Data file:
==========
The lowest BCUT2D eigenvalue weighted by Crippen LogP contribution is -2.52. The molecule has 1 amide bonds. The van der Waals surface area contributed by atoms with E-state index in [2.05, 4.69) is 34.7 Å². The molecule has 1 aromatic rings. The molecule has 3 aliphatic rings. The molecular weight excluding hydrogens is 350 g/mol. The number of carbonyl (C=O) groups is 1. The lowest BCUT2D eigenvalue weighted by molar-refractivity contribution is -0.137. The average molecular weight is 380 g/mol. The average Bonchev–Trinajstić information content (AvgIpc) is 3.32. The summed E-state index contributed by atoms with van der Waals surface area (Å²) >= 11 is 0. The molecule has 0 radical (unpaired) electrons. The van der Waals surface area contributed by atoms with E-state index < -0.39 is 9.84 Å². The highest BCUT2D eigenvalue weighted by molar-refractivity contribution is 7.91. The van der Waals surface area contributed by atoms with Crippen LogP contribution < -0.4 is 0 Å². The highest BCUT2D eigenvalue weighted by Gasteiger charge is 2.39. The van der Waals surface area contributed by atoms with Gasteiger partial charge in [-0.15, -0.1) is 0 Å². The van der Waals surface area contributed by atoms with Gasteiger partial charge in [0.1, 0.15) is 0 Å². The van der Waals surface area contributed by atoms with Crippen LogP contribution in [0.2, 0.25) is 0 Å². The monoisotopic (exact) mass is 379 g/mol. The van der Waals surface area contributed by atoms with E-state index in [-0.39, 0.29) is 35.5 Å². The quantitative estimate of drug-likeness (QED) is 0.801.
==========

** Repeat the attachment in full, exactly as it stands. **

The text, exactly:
The lowest BCUT2D eigenvalue weighted by Crippen LogP contribution is -2.52. The molecule has 1 amide bonds. The van der Waals surface area contributed by atoms with E-state index in [2.05, 4.69) is 34.7 Å². The molecule has 1 aromatic rings. The molecule has 3 aliphatic rings. The molecular weight excluding hydrogens is 350 g/mol. The number of carbonyl (C=O) groups is 1. The lowest BCUT2D eigenvalue weighted by molar-refractivity contribution is -0.137. The average molecular weight is 380 g/mol. The average Bonchev–Trinajstić information content (AvgIpc) is 3.32. The summed E-state index contributed by atoms with van der Waals surface area (Å²) >= 11 is 0. The molecule has 0 radical (unpaired) electrons. The van der Waals surface area contributed by atoms with E-state index < -0.39 is 9.84 Å². The highest BCUT2D eigenvalue weighted by molar-refractivity contribution is 7.91. The van der Waals surface area contributed by atoms with Crippen LogP contribution < -0.4 is 0 Å². The highest BCUT2D eigenvalue weighted by Gasteiger charge is 2.39. The van der Waals surface area contributed by atoms with Gasteiger partial charge in [-0.15, -0.1) is 0 Å². The van der Waals surface area contributed by atoms with Gasteiger partial charge in [0.1, 0.15) is 0 Å². The van der Waals surface area contributed by atoms with Crippen LogP contribution in [0.2, 0.25) is 0 Å². The monoisotopic (exact) mass is 379 g/mol. The van der Waals surface area contributed by atoms with E-state index in [-0.39, 0.29) is 35.5 Å². The quantitative estimate of drug-likeness (QED) is 0.801.